Each track contains three types of service stations where you can refuel your vehicle with gas, recharge the shields, and replenish ammunition supplies. Your fuel, shield, and ammunition levels are displayed at the top of the screen in purple, green and yellow bars respectively. On the road you'll find diamond-shaped power up that will provide you with 10, 100 or 200 percent of either fuel, ammunition, or shields. There are also minigun, rocket and boost upgrades on road, and the current status of each is also displayed on the screen. Arrows are drawn on the road's surface to show in which direction you should be traveling which comes in handy when you spin out and lose yourself. Road signs will point you to the service stations. Other information contained on the screen is your current position in the race, number of laps completed, your lap times, and a small track map in the lower right corner.

There are three views in which you can choose from while playing the game. Two of the views are from behind your vehicle with one them being further away than the other, and the third view is what you could see from the drivers seat. I found it was much easier to control the vehicle with the first person perspective view from the drivers seat. When other cars are within a good distance for firing on them, a green autotarget will appear. When the autotarget turns red, this means that you are able to shoot your best shot against them providing a direct hit. When your own car receives a direct hit, the windshield will crack with a bullet hole going through it.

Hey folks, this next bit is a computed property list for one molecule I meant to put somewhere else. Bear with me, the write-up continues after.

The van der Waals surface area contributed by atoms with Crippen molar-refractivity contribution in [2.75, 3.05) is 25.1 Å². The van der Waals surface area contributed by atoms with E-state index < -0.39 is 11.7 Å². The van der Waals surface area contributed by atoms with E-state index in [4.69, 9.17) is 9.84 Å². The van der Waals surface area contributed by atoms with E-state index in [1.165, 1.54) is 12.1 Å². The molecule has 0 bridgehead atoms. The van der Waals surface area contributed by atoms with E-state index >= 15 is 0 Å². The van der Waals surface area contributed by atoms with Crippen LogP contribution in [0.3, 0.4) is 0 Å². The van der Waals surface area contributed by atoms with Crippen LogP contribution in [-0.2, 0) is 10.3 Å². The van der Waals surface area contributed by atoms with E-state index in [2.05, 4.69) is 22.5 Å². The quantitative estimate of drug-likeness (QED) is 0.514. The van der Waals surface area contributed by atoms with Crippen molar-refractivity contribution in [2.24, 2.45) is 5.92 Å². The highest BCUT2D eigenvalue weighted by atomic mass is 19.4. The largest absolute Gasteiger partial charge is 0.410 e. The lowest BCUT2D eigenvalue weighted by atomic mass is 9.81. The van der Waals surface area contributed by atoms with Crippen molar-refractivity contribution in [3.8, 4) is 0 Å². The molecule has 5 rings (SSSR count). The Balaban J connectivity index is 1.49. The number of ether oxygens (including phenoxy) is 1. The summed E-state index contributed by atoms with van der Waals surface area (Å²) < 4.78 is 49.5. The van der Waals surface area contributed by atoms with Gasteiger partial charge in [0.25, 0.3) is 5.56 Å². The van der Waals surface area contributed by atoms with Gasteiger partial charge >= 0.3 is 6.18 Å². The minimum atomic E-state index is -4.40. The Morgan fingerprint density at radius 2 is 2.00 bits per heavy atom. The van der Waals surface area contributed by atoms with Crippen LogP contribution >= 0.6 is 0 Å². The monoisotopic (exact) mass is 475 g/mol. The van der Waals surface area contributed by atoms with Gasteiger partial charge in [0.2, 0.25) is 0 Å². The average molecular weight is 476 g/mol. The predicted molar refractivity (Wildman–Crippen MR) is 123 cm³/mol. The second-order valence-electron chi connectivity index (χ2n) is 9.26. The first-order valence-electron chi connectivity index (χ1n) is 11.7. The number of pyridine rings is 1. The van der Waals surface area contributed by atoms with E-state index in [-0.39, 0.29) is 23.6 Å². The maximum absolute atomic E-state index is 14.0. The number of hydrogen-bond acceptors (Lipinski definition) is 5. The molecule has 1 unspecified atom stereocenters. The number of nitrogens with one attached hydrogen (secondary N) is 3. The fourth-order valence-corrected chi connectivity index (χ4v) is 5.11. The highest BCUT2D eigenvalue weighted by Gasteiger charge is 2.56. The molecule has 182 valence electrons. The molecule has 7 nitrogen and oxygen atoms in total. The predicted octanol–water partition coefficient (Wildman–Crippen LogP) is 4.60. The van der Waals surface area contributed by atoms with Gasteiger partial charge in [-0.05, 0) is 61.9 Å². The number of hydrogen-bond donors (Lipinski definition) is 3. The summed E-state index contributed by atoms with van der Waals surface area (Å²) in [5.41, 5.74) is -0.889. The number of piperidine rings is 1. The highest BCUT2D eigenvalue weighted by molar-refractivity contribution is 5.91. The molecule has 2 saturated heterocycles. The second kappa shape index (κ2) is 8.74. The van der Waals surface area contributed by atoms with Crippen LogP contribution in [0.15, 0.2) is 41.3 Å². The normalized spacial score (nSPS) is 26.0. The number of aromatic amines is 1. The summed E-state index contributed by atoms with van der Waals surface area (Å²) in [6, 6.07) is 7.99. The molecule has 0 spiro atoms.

The graphics are real smooth and fluid providing a realistic impression of actually hovering over the ground. The 3D textured graphics morph in real time and can sometimes provide small glitches when you drive too close to the edge of the track, wall or another obstacle. These are small glitches and won't bother someone who is in control of their vehicle. I did, however, run into a bug once. While approaching a station to recharge my shields, I smashed into another vehicle that was already in the station. My vehicle came to a complete stop and I was no longer able to move forward, staying stuck in the same spot. This only happened once and since it wasn't a good game, it didn't bother me. But, had it been a great game with good lap times, I would have been quite frustrated.